True spirituality begins where the Bible begins—with the universe, with creation, with all that exists. Not with the human alone but within a larger context. With cosmology therefore and how we got here and where here is and how we are to fit in and play out our modest role in the drama of the cosmos and its history.
This is one reason we are meditating on creation stories at this time. Hoping to learn and deepen our understanding and implementation of creation spirituality in a time of climate emergency.
The indigenous peoples of the Americas take for granted the sacredness of all of Creation and how humanity relating to Creation is humanity facing the powers of Spirit and the Creator. Jamake Highwater writes:
The American Indian has an entirely different view of humanity and nature from that of the Greek heritage. For primal peoples, because the landscape itself is sacred it therefore embodies a divinity that it shares with everything that is part of nature, including human beings, animals, plants, rocks… everything.
Do humans see ourselves as part of nature? Or as its masters? Or plunderers? The inherent sacredness of creation is attested to by Black Elk who says:
We regard all created beings as sacred and important, for everything has a wochangi, or influence, which can be given to us, through which we may gain a little more understanding if we are attentive.
We should understand well that all things are the work of the Great Spirit. We should know that he is within all things; the trees, the grasses, the rivers, the mountains and all the four-legged animals, and the winged peoples; and even more important, we should understand that he is also above all these things and peoples.
Notice how revelation or understanding flow to humans from all beings when humans pay attention. Humans need this relationship with creation to find true peace and the center of their existence, Black Elk insists.
Peace comes within the souls of men when they realize their relationship their oneness, with the universe and all its powers, and when they realize that at the center of the Universe dwells Wakan-Tanka [the Great Spirit], and that this center is really everywhere, it is within each of us.
Given the intrinsic value and divine presence to be found in Creation, the demise of Creation’s health and beauty represents an immense spiritual plight. An Old Omaha elder remembers his youth:
When I walked abroad I could see many forms of life, beautiful living creatures which Wakanda had placed here; and these were, after their manner, walking, flying, leaping, running playing all about.
But changes have taken place.
Now the face of all the land is changed and sad. The living creatures are gone. I see the land desolate and I suffer an unspeakable sadness. Sometimes I wake in the night and I feel as though I should suffocate from the pressure of this awful feeling of loneliness.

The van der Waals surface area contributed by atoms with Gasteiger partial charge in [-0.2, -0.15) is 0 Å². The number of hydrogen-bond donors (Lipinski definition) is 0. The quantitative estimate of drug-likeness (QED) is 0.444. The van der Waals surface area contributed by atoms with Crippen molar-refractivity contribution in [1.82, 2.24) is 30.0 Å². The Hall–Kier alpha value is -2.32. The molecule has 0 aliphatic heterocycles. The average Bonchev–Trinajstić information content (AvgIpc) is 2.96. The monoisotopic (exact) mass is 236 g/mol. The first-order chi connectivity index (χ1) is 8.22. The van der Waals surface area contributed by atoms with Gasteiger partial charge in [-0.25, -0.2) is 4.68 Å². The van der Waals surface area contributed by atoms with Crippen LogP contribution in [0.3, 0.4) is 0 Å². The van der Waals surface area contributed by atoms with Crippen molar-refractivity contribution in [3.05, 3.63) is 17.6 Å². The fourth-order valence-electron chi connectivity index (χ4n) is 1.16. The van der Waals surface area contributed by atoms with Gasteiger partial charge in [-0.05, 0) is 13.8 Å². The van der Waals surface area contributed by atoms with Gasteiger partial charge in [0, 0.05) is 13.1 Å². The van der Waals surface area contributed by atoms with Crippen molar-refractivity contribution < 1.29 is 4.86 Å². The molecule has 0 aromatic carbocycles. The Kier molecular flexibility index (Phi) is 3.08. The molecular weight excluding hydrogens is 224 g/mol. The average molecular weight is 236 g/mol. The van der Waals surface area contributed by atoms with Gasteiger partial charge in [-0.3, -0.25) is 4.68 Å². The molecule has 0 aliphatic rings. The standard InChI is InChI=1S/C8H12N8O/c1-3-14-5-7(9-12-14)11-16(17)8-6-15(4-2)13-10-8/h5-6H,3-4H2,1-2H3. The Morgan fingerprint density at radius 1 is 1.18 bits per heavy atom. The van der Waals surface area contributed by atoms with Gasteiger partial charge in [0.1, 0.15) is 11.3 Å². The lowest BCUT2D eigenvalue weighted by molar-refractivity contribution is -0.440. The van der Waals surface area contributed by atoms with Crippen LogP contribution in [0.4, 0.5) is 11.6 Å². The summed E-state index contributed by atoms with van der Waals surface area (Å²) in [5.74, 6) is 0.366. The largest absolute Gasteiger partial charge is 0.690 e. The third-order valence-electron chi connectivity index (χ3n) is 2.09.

Adapted from Matthew Fox, One River, Many Wells: Wisdom Springing from Global Faith Traditions, pp. 48f.
Banner Image: 2013 Tar Sands Healing Walk: First Nations, Metis, Inuit, environmental groups, and Watershed citizens working together for the treaty rights to protection of water, land and air, and thus for all living things today and tomorrow in the Athabasca River Watershed. Photo by Laura Whitney on Wikimedia Commons.
Do you feel a growing sadness at the desolation of the Earth? How can we convert that sadness to effective action and healing medicine?
One River, Many Wells: Wisdom Springing from Global Faiths
Matthew Fox calls on all the world traditions for their wisdom and their inspiration in a work that is far more than a list of theological position papers but a new way to pray—to meditate in a global spiritual context on the wisdom all our traditions share. Fox chooses 18 themes that are foundational to any spirituality and demonstrates how all the world spiritual traditions offer wisdom about each.“Reading One River, Many Wells is like entering the rich silence of a masterfully directed retreat. As you read this text, you reflect, you pray, you embrace Divinity. Truly no words can fully express my respect and awe for this magnificent contribution to contemporary spirituality.” –Caroline Myss, author of Anatomy of the Spirit
Join Matthew Fox for a thought-provoking 7-week course: Answer the Call for an Uncommon Life Through the Mystical Teachings of St. Hildegard, Tuesdays, 6/15 to 7/27. While the course has begun, registration remains open, with recordings of past classes available. Learn more HERE.
Join us for a Virtual Teach-in with Isa Gucciardi and Matthew Fox, hosted by Rev. Cameron Trimble.
August 13-14, 2021 (Fri-Sat)
Shamanism in Buddhism and Christianity
Session 1: Friday, August 13 at 4pm-6pm PT
Session 2: Saturday, August 14 at 9am-12pm PT
Session 3: Saturday, August 14 at 12:30pm-2:30pm PT